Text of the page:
Intel Revs Centrino Notebooks

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Gateway's M460 (left) offers a spacious screen, while the Compaq Nc6230 travels well.
Gateway's M460 (left) offers a spacious screen, while the Compaq Nc6230 travels well.
Notebook vendors are launching a new crop of products to take advantage of Intel's updated Centrino wireless platform. We tested laptops from Dell, Gateway, and HP that are among the first to offer the new technology.

The boost in basic features comes from the new 915PM/GM chip set and platform (a combination previously code-named Sonoma). Upgrades include a 533-MHz frontside bus (up from 400 MHz), support for speedy DDR2 memory (as well as standard DDR), high-end audio, Intel's optional 802.11a/b/g Wi-Fi, and--for the first time in notebooks--the fast PCI Express bus.

Even though these systems utilize a faster platform than previous notebooks, we didn't expect to see a dramatic increase in performance--and we didn't get one. This update is more about setting the stage for future improvements than setting the world on fire with faster run times today. Happily, these systems don't carry a sizable price premium over non-Sonoma notebooks.

Room to View

Dell's Inspiron 6000 offers an impressive wide-screen display.
Dell's Inspiron 6000 offers an impressive wide-screen display.
We tested a preproduction model of Dell's $2564 Inspiron 6000 and a shipping unit of Gateway's $2184 M460; both offer 15.4-inch wide-screen displays. The Dell's was particularly impressive. Its native resolution of 1920 by 1200 pixels, powered by ATI Mobility Radeon X300 PCI Express graphics and 128MB of RAM, lets you pack more into the screen. Our test DVD appeared bright and sharp, although we saw tiny freezes in movie playback when the notebook was running on battery power. Dell is working on a fix for this problem; in the meantime, adjusting the settings from "optimal" battery life to "balanced" should help. Audio sounded clear and powerful.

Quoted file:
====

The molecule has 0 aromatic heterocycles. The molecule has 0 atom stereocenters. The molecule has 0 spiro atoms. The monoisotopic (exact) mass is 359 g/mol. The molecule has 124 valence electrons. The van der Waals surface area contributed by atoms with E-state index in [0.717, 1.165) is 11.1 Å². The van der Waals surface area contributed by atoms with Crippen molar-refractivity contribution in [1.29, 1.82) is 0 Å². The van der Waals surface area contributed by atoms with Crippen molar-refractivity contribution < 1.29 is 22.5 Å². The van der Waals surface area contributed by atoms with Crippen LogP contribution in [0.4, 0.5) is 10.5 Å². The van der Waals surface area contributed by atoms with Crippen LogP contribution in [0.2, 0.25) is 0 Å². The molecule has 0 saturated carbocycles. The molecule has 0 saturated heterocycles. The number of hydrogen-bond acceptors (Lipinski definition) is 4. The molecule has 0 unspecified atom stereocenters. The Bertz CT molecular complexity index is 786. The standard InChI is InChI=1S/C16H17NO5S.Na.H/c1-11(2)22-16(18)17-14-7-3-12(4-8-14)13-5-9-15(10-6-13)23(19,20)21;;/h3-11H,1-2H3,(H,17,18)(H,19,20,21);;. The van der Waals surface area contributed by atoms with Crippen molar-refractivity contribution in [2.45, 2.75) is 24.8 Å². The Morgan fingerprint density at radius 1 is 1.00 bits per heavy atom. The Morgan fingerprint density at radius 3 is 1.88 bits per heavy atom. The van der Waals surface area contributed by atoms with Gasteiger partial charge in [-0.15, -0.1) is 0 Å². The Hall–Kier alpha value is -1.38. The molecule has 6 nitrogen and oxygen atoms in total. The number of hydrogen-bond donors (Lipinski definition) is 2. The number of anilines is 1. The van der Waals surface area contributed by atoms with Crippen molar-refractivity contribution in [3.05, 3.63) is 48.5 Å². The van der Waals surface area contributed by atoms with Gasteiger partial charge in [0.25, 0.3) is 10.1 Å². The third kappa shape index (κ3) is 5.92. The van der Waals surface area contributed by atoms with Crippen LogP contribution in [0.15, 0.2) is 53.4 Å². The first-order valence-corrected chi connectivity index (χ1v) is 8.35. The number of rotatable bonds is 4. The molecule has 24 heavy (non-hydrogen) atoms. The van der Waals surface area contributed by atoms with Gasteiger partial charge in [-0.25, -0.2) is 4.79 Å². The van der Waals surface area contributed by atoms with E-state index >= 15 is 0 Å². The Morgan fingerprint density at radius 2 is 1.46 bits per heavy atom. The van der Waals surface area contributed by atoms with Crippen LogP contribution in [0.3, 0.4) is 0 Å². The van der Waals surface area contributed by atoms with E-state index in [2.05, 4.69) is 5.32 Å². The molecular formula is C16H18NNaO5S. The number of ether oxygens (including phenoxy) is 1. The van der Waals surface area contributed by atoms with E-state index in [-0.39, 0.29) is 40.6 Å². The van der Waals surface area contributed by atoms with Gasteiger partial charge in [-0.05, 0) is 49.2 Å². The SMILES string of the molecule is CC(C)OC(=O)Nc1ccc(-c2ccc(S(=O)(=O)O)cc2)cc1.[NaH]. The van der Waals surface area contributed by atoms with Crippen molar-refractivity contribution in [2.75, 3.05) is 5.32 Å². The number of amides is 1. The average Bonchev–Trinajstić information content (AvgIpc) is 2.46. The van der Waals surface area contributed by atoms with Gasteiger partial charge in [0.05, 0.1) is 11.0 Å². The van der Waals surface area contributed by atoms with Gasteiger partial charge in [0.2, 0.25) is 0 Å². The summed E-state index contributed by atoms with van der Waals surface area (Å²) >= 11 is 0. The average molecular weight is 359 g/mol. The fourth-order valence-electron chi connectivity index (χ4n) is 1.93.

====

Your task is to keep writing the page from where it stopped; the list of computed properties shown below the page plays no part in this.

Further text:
The Gateway M460's screen has a resolution of 1280 by 800, driven by ATI's Mobility Radeon X600 PCI Express graphics with 128MB of RAM. DVD movie playback was smooth and clear. Audio also was good, though not as powerful as the Dell's.

Each notebook came with an 80GB hard drive, though the Dell had 1GB of DDR2 400 DRAM, while the Gateway had 512MB of faster, 533-MHz DDR2. The Gateway contains a slightly speedier processor, too--a 2.13-GHz Pentium M 770 versus the Dell's 2-GHz Pentium M 760. Both include rewritable DVD drives, though Dell's handles DVD±RW, while Gateway's supports DVD-RW only.

Both laptops come with all the expected ports--S-Video-out, FireWire (1394), multiple USB 2.0 ports, and external monitor--but no legacy ports such as serial or parallel ports. The Gateway has built-in gigabit ethernet, while the Dell features 10/100 ethernet. The Dell included its own 802.11 a/b/g Wi-Fi version, while the Gateway offers Intel's version.

Both systems offer flash memory ports: an SD Card slot on the Dell, and a four-in-one reader (SD, MultiMediaCard, and Memory Stick) on the Gateway. Both systems also feature full-size keyboards, save for some of the function and directional keys.

Both performed well compared with non-Sonoma notebooks in the same CPU class, though the Dell slightly outscored the Gateway on WorldBench 5--89 versus 87.

Overall, the Dell was more impressive, but it costs nearly $400 more, making the Gateway a better deal. (The Dell comes with Windows XP Pro, as does the HP unit we tested; the Gateway uses XP Home.)

At a Glance
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